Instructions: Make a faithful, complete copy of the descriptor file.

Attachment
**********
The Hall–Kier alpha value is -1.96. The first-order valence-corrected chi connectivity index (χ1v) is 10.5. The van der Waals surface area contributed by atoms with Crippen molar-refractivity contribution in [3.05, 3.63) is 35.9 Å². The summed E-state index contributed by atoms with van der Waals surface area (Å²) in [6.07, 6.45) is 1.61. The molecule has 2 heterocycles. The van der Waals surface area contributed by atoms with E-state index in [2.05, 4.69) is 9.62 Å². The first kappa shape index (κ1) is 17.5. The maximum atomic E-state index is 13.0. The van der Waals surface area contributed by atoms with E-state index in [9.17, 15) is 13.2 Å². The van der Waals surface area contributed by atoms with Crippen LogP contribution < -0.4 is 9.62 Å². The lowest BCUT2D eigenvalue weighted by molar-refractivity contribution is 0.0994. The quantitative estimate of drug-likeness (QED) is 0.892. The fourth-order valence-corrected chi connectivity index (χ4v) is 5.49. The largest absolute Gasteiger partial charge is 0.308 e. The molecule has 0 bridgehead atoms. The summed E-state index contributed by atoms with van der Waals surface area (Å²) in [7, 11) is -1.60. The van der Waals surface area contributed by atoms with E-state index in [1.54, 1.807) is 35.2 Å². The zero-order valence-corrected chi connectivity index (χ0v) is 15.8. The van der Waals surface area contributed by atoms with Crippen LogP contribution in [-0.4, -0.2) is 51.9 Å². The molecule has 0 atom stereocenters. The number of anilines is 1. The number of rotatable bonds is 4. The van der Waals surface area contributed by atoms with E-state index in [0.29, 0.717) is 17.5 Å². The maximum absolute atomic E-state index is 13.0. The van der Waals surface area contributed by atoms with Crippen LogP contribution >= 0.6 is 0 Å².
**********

The Hall–Kier alpha value is -1.96. The first-order valence-corrected chi connectivity index (χ1v) is 10.5. The van der Waals surface area contributed by atoms with Crippen molar-refractivity contribution in [3.05, 3.63) is 35.9 Å². The summed E-state index contributed by atoms with van der Waals surface area (Å²) in [6.07, 6.45) is 1.61. The molecule has 2 heterocycles. The van der Waals surface area contributed by atoms with E-state index in [2.05, 4.69) is 9.62 Å². The first kappa shape index (κ1) is 17.5. The maximum atomic E-state index is 13.0. The van der Waals surface area contributed by atoms with E-state index in [9.17, 15) is 13.2 Å². The van der Waals surface area contributed by atoms with Crippen LogP contribution < -0.4 is 9.62 Å². The lowest BCUT2D eigenvalue weighted by molar-refractivity contribution is 0.0994. The quantitative estimate of drug-likeness (QED) is 0.892. The fourth-order valence-corrected chi connectivity index (χ4v) is 5.49. The largest absolute Gasteiger partial charge is 0.308 e. The molecule has 0 bridgehead atoms. The summed E-state index contributed by atoms with van der Waals surface area (Å²) in [7, 11) is -1.60. The van der Waals surface area contributed by atoms with E-state index in [1.54, 1.807) is 35.2 Å². The zero-order valence-corrected chi connectivity index (χ0v) is 15.8. The van der Waals surface area contributed by atoms with Crippen LogP contribution in [-0.4, -0.2) is 51.9 Å². The molecule has 0 atom stereocenters. The number of anilines is 1. The number of rotatable bonds is 4. The van der Waals surface area contributed by atoms with E-state index in [0.29, 0.717) is 17.5 Å². The maximum absolute atomic E-state index is 13.0. The van der Waals surface area contributed by atoms with Crippen LogP contribution >= 0.6 is 0 Å².